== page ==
Valero: Oil Investing 101
If you haven't purchased a Seville Report Quarterly Newsletter yet here is a chance to get an idea of what our quarterly newsletter looks like. Our review of Valero resulted in a passing investment grade. Since we've recently released a full report and the next quarterly report isn't until September 1, 2018, we wrote a mini report for Valero. We believe the company is worth an investment, and we feel the opportunity to invest in the company may pass by the time the next quarterly newsletter rolls around.
Our newsletters contain serious research, but written for the new and inexperienced investor. We attempt to not get to technical and we attempt to make it as simple as possible to read and understand. Ultimately we want to convert the reader of this mini report into a quarterly purchaser of The Seville Report Quarterly Newsletter.
So here is our free report on Valero, please feel free to forward and share the report. A PDF version of the report will be uploaded to our site shortly. Thanks for checking out The Seville Mini Report.
Note: The values in this report may have changed from the time this report was written and published.
Valero Energy Corporation (Valero) is an independent petroleum refiner and ethanol producer. The Company's segments include refining, ethanol and Valero Energy Partners LP (VLP). The refining segment includes its refining operations and the associated marketing activities. The ethanol segment includes its ethanol operations and the associated marketing activities, and logistics assets that support its ethanol operations. The Company owns logistics assets (crude oil pipelines, refined petroleum product pipelines, terminals, tanks, marine docks, truck rack bays and other assets) that support its refining operations. Some of these assets are owned by VLP, which is a midstream master limited partnership owned by the Company. VLP's assets include crude oil and refined petroleum products pipeline and terminal systems in the United States Gulf Coast and the United States Mid-Continent regions. Its refineries produce conventional gasolines, premium gasolines and lubricants, among others.
Before we get into why Valero is worth an investment, lets start off with some background to what led us to the oil and gas industry. Early in the year we noticed crude oil prices creeping up and closing in on $60 per share. This steered us to Erik Townsend's podcast Macro Voices, and an episode on the oil markets. The outlook from this podcast sent us looking for oil stocks. We reviewed Phillip 66, it rated a 'C+' when trading at $92. Phillip 66 has made a run since then. We didn't get a chance to really build a position before Phillip 66's stock started its move (we aren't complaining). As oil prices continued to rise we thought we had missed the boat on oil companies. Then after trading over $72 per barrel in late May 2018, crude oil started to decline, and now it's back in the $60s. All this meant was that we should restart our oil company review.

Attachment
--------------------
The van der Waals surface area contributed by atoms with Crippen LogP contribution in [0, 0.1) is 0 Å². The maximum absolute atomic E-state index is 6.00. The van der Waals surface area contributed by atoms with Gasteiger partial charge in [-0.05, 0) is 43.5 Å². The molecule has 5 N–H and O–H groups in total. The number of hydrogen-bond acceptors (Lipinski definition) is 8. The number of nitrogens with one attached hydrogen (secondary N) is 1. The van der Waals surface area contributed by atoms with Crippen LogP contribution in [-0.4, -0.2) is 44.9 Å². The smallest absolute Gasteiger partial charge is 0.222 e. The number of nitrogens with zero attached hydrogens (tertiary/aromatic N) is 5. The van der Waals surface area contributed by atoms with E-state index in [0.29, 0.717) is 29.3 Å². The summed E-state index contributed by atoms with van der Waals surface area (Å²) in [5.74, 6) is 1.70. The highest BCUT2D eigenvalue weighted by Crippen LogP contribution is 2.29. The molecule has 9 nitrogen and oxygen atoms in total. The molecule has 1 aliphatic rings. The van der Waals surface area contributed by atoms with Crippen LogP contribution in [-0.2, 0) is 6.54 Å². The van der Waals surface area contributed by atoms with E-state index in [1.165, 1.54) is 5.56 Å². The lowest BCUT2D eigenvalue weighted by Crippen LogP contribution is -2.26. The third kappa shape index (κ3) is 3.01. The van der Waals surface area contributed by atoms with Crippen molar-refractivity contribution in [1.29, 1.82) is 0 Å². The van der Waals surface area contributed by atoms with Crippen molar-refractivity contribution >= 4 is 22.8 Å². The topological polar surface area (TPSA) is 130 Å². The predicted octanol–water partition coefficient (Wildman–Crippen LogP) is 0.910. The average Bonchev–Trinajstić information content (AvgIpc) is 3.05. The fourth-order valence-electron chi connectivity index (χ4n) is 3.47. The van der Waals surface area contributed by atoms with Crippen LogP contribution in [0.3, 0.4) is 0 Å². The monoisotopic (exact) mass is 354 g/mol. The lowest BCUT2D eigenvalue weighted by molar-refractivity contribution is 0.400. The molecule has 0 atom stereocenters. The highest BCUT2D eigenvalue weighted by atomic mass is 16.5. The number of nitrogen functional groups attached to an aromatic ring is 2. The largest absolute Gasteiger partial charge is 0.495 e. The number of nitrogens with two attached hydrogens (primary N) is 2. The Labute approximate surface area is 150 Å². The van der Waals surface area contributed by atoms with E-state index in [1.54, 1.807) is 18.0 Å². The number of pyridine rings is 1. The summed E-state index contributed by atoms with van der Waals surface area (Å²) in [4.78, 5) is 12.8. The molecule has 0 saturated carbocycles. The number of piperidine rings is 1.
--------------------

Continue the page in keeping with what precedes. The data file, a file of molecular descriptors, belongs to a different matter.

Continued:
Now to Valero. Valero was an interesting review. Revenue isn't growing, net income isn't growing, insiders aren't buying, and it had a failing driver grade. With all of that it still rated a 'C+.' What contributed to Valero's passing grade? The company pays a dividend, the company is repurchasing shares, the company has quality growth prospects, and Valero has had four straight quarters of revenue growth. Revenue is expected to grow by 12% in 2018 according to Yahoo Finance estimates. Recently the company announced a long term deal to import gasoline, diesel, and jet fuel into Northern and Central Mexico. In May, the company acquired Pure Biofuels de Peru, which is the third largest fuel importer in Peru. The companies complex refineries allows it to process lower quality feedstock and should help it outperform its peers. Also Valero is expanding its logistics segment.